SedimentationDO SOLID WASTES FROM NET PEN AQUACULTURE ACCUMULATE TO AN EXTENT THAT RISKS MORE RELEASE OF PHOSPHORUS INTO THE WATER COLUMN AND IS THERE A SIGNIFICANT REDUCTION OF OXYGEN LEVELS AS THE WASTE DEGRADES? This is an unresolved issue. The concern with excessive phosphorus (P) is that it is the limiting nutrient in freshwater lakes and can lead to toxic and non-toxic cyanobacteria blooms resulting from eutrophication. However, there is a wide range of potential P release from sediments depending on conditions, including one reference noting a 7% to 64% spread.1 The U of G summary noted that “the factors affecting the rate and total proportion of P that is recycled from sediment into the water column have not been well studied in Ontario or with current feed formulations and practices. Since P is the nutrient limiting primary production in lakes, and that the solid waste portion of P is the largest component of P lost to the environment, this knowledge gap significantly hinders our ability to predict the effects of aquaculture activities on lake productivity (Temporetti and Pedrozo, 2000).”1 Providing some needed insight into the complexities around release of phosphorus from sediment is a 2014 study by L.A. Molot et al., entitled “A novel model for cyanobacteria bloom formation: the critical role of anoxia and ferrous iron”7 published in Freshwater Biology that was partially funded by GBF. MOLOT CHALLENGES THE PRIMACY OF PHOSPHORUS (P) AS AN EXCLUSIVE FOCUS TO MANAGING RISK OF CYANOBACTERIA FORMATION. The major argument is that ferrous iron (Fe2+) regulates the ability of cyanobacteria to compete with its eukaryotic [non-toxic algae] competitors due to its increased iron requirements to support photosynthesis among other important environmental considerations. Therefore, cyanobacteria dominance emerges under more specific lake circumstances than previously widely considered. For example, it provides rationale that deep lakes are less susceptible to cyanobacteria bloom. The anoxic zone (low oxygen) is so deep that it falls below the mixing zone where anoxic sediments, Fe2+ and the euphotic zone (where photosynthesis occurs) could interact with cyanobacteria. Inshore regions or shallower lakes could be more prone. Furthermore, the report challenges where anoxia can develop, noting that it is not limited to eutrophic systems. In short, GBF believes the Molot paper highlights the need to not look in isolation at P sediment build-up from aquaculture sites, but examine other environmental circumstances and potential management solutions that effect cyanobacteria formulation. (Read the report at this link.) In the meantime, there have been some mitigation measures and potential solutions offered that could decrease the accumulation of sediment that contains P. These include: sediment regulations, fallowing, and more efficient feed formulations and technological cage innovations that can capture some of the waste.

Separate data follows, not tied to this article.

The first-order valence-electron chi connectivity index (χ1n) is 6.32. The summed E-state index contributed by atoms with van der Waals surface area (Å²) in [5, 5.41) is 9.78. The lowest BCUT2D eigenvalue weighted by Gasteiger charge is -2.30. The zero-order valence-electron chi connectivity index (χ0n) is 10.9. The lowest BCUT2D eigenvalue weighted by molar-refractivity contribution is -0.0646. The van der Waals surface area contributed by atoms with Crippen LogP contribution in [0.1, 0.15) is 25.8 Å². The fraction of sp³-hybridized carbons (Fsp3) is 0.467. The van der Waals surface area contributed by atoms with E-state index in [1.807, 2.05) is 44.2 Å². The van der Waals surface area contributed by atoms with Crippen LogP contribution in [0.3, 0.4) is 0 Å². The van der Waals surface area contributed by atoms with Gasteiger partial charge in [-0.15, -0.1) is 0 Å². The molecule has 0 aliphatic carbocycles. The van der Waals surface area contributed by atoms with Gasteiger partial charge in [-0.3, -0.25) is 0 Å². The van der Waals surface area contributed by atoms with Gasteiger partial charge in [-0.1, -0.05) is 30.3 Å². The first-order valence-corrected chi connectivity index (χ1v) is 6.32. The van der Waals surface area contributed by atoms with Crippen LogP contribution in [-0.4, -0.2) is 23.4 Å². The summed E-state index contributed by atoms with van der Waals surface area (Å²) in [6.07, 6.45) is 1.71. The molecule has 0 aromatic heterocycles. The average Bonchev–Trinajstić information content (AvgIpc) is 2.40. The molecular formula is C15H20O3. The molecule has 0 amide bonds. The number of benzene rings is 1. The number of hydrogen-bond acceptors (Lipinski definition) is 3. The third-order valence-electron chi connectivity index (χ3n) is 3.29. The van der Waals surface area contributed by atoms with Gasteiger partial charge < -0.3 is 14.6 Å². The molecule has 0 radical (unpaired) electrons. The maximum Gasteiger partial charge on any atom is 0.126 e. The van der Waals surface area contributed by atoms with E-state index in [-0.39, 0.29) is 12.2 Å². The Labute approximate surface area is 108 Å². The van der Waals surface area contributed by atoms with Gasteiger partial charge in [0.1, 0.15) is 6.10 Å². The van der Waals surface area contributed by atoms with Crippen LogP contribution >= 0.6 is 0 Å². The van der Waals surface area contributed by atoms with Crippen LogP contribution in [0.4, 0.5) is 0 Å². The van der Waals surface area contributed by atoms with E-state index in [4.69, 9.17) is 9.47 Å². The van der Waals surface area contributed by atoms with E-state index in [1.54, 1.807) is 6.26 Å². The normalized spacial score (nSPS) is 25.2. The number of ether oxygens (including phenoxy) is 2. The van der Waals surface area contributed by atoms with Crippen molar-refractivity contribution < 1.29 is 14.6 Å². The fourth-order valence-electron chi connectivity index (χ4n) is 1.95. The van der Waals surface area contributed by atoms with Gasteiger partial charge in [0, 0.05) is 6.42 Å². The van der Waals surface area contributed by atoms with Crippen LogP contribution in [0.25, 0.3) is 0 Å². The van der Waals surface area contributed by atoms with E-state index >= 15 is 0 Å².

Ecological and genetic interactions that may occur between escapees and indigenous speciesRecent news reports on our ocean shores show that this is a risk. A most recent example is an incident last summer involving a fish farm owned by Cooke Aquaculture Pacific. Pens collapsed under high winds letting up to 263,000 Atlantic salmon escape into the Pacific where they became invasive species with potential consequences for native salmon.9 The same Globe and Mail article notes escapes that have happened on the East Coast resulted in some hybrids that are less capable of survival. According to Globe and Mail source Neville Crabbe of Canada’s Atlantic Salmon Federation, “Wherever the open net pen industry is established on the east coast of North America, the wild salmon populations have plummeted.” While not an exhaustive list of all the factors that could impact native ecosystems and water quality, the above is a summary of issues that were found by the GBF/UofG background research project. As noted earlier, for more information, please check the full report.
2017 GBF commissioned research produces proof of food web interference.
New research will fill gaps and lead to more informed sustainable policy.
The big questions GBF must tackle next
- What are the impacts to local ecosystem structure and function, particularly local native fish populations?
- How do the human derived subsidies of excess feed and faecal matter impact the food web in Georgian Bay aquaculture locations?
- How do the effects of aquaculture vary among sites that differ in placement (e.g. depth and exposure) and management practices (e.g. feeding regimes)?